Targeted proteomics focuses on the measurement of a selected set of proteins that need to be quantified with high sensitivity, quantitative accuracy, and reproducibility. With SpectroDive 10, it is easier than ever to quantify target proteins thanks to a streamlined panel generation process and reliable automated peptide identification. We are hosting two speakers as part of this seminar.
In our first presentation, Tejas Gandhi from Biognosys will introduce the new, seamless SureQuant integration and demonstrate how SpectroDive can boost your productivity for targeted proteomics workflows, especially when analyzing large-scale datasets.
In the second presentation, Simone Di Sanzo from Alessandro Ori’s lab will share their latest research on mapping sites of carboxymethyllysine modification in proteins to reveal associated consequences for proteostasis and cell proliferation. Posttranslational mechanisms play a key role in modifying the abundance and function of cellular proteins. Among these, modification by advanced glycation end products (AGEs) has been shown to accumulate during aging and age-associated diseases but specific protein targets remain largely unexplored. The Ori lab devised a proteomic strategy to identify specific sites of carboxymethyllysine (CML) modification, one of the most abundant AGEs, and precisely quantify changes of abundance in a site-specific manner by PRM.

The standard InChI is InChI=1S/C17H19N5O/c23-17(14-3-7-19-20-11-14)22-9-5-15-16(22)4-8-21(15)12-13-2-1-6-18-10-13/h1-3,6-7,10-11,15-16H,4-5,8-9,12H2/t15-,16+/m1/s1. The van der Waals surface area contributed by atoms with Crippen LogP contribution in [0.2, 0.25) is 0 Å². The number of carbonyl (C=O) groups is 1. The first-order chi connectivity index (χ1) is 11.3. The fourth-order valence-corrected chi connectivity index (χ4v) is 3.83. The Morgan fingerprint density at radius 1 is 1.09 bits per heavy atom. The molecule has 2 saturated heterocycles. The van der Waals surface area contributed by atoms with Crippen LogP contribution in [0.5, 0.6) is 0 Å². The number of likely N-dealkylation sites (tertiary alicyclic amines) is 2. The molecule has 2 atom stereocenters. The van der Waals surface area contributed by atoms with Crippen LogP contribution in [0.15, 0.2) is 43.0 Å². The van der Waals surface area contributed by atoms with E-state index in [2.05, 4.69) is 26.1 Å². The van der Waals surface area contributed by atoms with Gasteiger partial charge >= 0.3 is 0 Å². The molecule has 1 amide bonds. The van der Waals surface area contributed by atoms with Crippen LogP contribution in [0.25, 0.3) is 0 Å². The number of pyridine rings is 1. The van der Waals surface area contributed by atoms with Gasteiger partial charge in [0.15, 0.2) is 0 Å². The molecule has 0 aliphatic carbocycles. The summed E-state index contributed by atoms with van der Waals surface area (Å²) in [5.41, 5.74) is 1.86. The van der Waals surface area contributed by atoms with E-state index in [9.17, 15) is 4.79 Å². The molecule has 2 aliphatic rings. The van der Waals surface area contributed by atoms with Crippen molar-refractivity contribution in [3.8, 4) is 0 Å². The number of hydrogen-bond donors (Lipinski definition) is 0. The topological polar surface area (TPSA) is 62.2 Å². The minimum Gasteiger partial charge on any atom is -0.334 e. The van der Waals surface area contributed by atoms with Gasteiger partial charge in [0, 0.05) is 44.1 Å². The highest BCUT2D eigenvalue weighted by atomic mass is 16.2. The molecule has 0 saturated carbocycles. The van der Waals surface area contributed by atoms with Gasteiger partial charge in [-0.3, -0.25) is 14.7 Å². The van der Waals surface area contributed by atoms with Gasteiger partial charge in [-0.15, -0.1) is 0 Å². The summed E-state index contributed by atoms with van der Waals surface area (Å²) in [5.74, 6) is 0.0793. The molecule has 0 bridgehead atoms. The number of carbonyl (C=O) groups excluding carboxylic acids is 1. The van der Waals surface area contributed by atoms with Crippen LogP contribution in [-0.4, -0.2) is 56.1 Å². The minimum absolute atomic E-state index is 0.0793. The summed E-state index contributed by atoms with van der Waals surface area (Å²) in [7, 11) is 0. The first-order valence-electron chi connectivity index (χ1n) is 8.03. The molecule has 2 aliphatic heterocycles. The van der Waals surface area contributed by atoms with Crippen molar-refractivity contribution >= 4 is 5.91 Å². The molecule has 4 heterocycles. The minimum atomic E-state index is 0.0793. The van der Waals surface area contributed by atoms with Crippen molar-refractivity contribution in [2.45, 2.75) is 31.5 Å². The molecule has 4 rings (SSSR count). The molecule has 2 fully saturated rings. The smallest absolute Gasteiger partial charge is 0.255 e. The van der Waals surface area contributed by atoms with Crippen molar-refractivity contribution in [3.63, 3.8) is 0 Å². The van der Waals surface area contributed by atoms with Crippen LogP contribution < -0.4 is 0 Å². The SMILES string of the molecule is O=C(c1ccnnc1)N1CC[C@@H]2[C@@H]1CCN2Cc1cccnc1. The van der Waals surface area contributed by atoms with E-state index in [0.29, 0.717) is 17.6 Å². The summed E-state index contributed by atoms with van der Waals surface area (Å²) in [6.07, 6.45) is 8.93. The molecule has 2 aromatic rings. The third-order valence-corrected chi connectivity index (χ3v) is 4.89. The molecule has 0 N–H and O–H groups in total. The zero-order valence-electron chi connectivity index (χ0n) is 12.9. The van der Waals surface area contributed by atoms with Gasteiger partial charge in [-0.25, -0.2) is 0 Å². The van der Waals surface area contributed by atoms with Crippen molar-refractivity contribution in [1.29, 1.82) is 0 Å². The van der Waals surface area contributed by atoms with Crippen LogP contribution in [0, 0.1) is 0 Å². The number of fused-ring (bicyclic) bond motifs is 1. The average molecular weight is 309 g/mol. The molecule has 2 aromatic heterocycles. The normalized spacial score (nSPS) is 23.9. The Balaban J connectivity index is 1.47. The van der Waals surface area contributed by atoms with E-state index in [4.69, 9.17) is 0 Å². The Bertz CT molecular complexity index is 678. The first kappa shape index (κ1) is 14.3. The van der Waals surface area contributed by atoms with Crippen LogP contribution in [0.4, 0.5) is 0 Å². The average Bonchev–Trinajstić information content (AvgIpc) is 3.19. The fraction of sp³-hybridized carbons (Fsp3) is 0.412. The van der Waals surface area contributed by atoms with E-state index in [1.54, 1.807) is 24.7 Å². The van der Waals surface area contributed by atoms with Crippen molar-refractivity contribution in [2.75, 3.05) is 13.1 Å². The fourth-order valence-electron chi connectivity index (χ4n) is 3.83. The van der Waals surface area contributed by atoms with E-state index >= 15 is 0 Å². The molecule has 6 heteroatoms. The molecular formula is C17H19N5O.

Tejas Gandhi, Biognosys
Tejas received his PhD in Bioinformatics in 2011 from the University of Groningen, the Netherlands. He then joined Biognosys and became a key contributor to different software products, including as lead developer of SpectroDive. As Head of Bioinformatics, he leads a highly motivated team of scientists and bioinformaticians in building better software solutions for mass spec-based proteomics.
Simone Di Sanzo, Leibniz Institute on Aging
Simone obtained a Master degree in medical biotechnologies at the University of Milano-Bicocca, Italy. For his PhD, he joined Alessandro Ori’s lab at the Leibniz Institute on Aging – FLI, Jena, Germany, as part of the ProMoAge graduate program funded by the German research foundation (DFG). Simone’s work focuses on using mass spectrometry-based proteomics to study protein post-translational modifications, in particular Advanced Glycation End Products, in the context of aging.
Maximilian Helf, Biognosys